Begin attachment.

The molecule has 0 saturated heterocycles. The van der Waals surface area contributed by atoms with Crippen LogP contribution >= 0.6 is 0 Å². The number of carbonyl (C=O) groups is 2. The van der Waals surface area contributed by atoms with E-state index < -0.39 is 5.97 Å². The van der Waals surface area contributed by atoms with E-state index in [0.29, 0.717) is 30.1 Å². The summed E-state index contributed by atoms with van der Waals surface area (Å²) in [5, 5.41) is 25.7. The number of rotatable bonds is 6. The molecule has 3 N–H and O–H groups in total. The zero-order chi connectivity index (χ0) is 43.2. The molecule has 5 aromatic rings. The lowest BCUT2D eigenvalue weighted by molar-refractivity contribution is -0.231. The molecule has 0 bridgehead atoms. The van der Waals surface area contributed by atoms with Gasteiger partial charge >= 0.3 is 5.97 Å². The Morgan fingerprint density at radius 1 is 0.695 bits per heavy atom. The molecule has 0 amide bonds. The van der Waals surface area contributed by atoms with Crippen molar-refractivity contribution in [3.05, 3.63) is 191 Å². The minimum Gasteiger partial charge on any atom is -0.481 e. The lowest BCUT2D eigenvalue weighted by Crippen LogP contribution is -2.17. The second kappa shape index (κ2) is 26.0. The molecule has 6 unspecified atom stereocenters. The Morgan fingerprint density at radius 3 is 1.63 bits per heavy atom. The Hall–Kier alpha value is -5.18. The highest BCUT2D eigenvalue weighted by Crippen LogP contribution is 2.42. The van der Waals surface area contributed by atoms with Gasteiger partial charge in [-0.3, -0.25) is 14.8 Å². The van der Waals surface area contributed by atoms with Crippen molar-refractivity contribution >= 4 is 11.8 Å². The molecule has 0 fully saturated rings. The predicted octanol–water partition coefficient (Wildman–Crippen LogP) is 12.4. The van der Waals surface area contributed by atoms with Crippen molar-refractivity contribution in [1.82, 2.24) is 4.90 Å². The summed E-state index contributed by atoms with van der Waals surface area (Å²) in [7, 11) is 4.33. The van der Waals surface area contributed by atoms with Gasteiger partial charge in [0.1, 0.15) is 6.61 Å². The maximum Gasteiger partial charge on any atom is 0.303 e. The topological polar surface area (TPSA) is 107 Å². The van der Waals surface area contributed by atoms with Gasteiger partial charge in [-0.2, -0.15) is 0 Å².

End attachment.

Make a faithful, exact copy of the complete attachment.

The molecule has 0 saturated heterocycles. The van der Waals surface area contributed by atoms with Crippen LogP contribution >= 0.6 is 0 Å². The number of carbonyl (C=O) groups is 2. The van der Waals surface area contributed by atoms with E-state index < -0.39 is 5.97 Å². The van der Waals surface area contributed by atoms with E-state index in [0.29, 0.717) is 30.1 Å². The summed E-state index contributed by atoms with van der Waals surface area (Å²) in [5, 5.41) is 25.7. The number of rotatable bonds is 6. The molecule has 3 N–H and O–H groups in total. The zero-order chi connectivity index (χ0) is 43.2. The molecule has 5 aromatic rings. The lowest BCUT2D eigenvalue weighted by molar-refractivity contribution is -0.231. The molecule has 0 bridgehead atoms. The van der Waals surface area contributed by atoms with Gasteiger partial charge >= 0.3 is 5.97 Å². The Morgan fingerprint density at radius 1 is 0.695 bits per heavy atom. The molecule has 0 amide bonds. The van der Waals surface area contributed by atoms with Crippen molar-refractivity contribution in [3.05, 3.63) is 191 Å². The minimum Gasteiger partial charge on any atom is -0.481 e. The lowest BCUT2D eigenvalue weighted by Crippen LogP contribution is -2.17. The second kappa shape index (κ2) is 26.0. The molecule has 6 unspecified atom stereocenters. The Morgan fingerprint density at radius 3 is 1.63 bits per heavy atom. The Hall–Kier alpha value is -5.18. The highest BCUT2D eigenvalue weighted by Crippen LogP contribution is 2.42. The van der Waals surface area contributed by atoms with Gasteiger partial charge in [-0.3, -0.25) is 14.8 Å². The van der Waals surface area contributed by atoms with Crippen molar-refractivity contribution >= 4 is 11.8 Å². The molecule has 0 fully saturated rings. The predicted octanol–water partition coefficient (Wildman–Crippen LogP) is 12.4. The van der Waals surface area contributed by atoms with Crippen molar-refractivity contribution in [1.82, 2.24) is 4.90 Å². The summed E-state index contributed by atoms with van der Waals surface area (Å²) in [7, 11) is 4.33. The van der Waals surface area contributed by atoms with Gasteiger partial charge in [0.1, 0.15) is 6.61 Å². The maximum Gasteiger partial charge on any atom is 0.303 e. The topological polar surface area (TPSA) is 107 Å². The van der Waals surface area contributed by atoms with Gasteiger partial charge in [-0.2, -0.15) is 0 Å².